Finally, read the essay from back to front to check the grammar. Then give your “final” essay to people you trust to read it over for comments or proofing. Do not, however, have anyone significantly “edit” your essay for you. College admissions people recognize the voice of a 40 year old parent or teacher and they want to hear the authentic voice of a high school senior.
HERE IS THE TEXT FROM THE COMMON APP :
The essay demonstrates your ability to WRITE CLEARLY AND CONCISELY on a SELECTED TOPIC and helps you DISTINGUISH YOURSELF in YOUR OWN VOICE.
WHAT DO YOU WANT THE READERS OF YOUR APPLICATION TO KNOW ABOUT YOU APART FROM COURSES, GRADES, AND TEST SCORES?
Choose the option that BEST HELPS YOU ANSWER THAT QUESTION and write an essay of NO MORE THAN 650 words (no less than 250 words), using that prompt to INSPIRE and STRUCTURE YOUR RESPONSE.
- Some students have a background, identity, interest or talent that is so meaningful they believe their application would be incomplete without it. If this sounds like you, then please share your story.
(This doesn’t need to be a life or death or global situation; it can be a small incident that says volumes about you, eg. baking cookies with your grandmother, watching your teacher at a school dance. In the story, the key is to focus on HOW THIS CONTRIBUTED TO YOUR CHARACTER; WHO YOU ARE TODAY. )
- The lessons we take from failure can be fundamental to later success. Recount an incident or time when you experienced failure. How did it affect you, and what did you learn from this experience?
(Focus on DEMONSTRATING what you gained from this experience—and how you are a DIFFERENT/BETTER PERSON TODAY because of it—more resilient, more humble, more of a leader, etc.)
- Reflect on a time when you challenged a belief or idea. What prompted you to act? Would you make the same decision again?
(This should be one single incident that you describe in detail. It could be as simple as a school rule. The key is that it was a personal act that took courage—regardless of the outcome.)
- Describe a problem you’ve solved or a problem you’d like to solve. It can be an intellectual challenge, a research query, an ethical dilemma—anything that is of personal importance, no matter the scale. Explain its significance to you and what steps you took or could be taken to identify a solution.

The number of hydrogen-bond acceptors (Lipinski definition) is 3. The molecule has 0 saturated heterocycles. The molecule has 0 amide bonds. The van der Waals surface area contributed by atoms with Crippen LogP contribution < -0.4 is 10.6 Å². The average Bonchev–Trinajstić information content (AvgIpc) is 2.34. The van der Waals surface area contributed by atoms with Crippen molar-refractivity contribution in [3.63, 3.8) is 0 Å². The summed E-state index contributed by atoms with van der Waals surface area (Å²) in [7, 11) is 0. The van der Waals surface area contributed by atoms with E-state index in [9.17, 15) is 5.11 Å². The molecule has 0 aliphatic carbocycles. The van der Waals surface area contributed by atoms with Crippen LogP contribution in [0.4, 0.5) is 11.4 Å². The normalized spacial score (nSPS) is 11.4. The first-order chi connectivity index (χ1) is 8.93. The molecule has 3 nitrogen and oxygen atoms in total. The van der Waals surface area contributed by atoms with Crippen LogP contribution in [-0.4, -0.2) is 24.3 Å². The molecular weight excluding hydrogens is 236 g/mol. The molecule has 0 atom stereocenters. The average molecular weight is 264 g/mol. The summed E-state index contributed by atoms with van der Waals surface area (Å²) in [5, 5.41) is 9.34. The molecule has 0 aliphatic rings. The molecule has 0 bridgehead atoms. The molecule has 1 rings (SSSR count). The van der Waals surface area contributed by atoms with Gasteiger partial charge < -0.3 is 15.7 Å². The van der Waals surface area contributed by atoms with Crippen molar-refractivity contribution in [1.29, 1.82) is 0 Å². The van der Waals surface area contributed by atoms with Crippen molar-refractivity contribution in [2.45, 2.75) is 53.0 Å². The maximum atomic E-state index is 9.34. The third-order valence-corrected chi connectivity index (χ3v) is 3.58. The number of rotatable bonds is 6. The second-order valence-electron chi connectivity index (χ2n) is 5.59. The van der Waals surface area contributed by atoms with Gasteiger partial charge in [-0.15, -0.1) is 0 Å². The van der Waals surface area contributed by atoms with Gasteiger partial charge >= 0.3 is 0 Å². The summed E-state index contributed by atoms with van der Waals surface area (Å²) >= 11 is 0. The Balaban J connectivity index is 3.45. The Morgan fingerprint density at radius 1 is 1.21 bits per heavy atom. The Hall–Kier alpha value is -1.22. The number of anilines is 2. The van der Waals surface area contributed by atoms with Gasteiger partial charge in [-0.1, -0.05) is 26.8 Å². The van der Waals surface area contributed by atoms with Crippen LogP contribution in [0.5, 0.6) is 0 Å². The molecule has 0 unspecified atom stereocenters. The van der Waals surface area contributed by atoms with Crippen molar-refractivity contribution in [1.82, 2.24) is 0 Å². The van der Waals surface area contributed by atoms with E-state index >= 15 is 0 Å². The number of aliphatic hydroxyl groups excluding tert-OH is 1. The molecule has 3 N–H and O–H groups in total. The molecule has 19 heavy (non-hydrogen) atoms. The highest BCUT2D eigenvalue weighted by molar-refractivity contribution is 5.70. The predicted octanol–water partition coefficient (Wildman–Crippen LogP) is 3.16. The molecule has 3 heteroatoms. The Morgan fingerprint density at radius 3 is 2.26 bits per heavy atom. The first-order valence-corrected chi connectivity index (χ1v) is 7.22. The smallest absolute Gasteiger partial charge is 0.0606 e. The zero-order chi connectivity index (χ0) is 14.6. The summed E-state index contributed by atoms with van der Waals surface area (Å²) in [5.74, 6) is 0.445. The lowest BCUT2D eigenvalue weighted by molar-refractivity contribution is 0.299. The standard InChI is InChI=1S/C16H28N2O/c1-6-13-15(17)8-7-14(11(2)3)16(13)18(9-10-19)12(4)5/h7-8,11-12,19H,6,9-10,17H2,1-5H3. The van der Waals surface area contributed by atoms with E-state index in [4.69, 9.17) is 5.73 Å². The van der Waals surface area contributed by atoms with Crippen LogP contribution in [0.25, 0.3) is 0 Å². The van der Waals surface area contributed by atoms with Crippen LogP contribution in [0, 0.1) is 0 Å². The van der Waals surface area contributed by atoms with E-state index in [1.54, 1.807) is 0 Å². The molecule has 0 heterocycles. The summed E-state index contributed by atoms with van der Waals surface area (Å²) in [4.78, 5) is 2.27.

(Note the phrase “no matter the scale.” Also not that it doesn’t need to be an accomplishment, it could be just a value)
Discuss an accomplishment or event, formal or informal that marked your transition from childhood to adulthood within your culture, community or family.
(This does not need to be a traditionally formal transition, but could be a small incident that was significant to YOU. How was your life changed?)
In addition to the Common App essay, many colleges have supplements that require you to answer additional questions designed to show that you have done your research and that your are a good “fit” for that particular college. Sometimes they are really creative questions, designed to get you thinking outside of the box (“So where is Waldo, really?”), and some simply ask you to describe why you want to attend that college and what you will contribute. Use the above guidelines in answering these questions—in all cases, the essay is about YOU, who you are and your journey to becoming who you are!
In addition to visiting colleges this summer, you can start looking at college websites for information you can use. This means going beyond the admissions page—read about programs and professors, read their articles. Read about housing and organizations. The more you know the more believable will be your argument about how right you are for each other.
By the end of the summer, colleges will be posting their specific essays. Often they become available after August 1. However, since you may change your mind about where you apply, you might want to primarily focus on the general Common App question at first, and get to each of the others in the order that the applications will be due.
Please know that I have read thousands of college essays and have a pretty good idea of what will be effective. Susannah and Kelly have also helped many young people through their college writing process. Consider using one or all of us as resources!
Patti Bostwick, MA, LPC
Director of College Counseling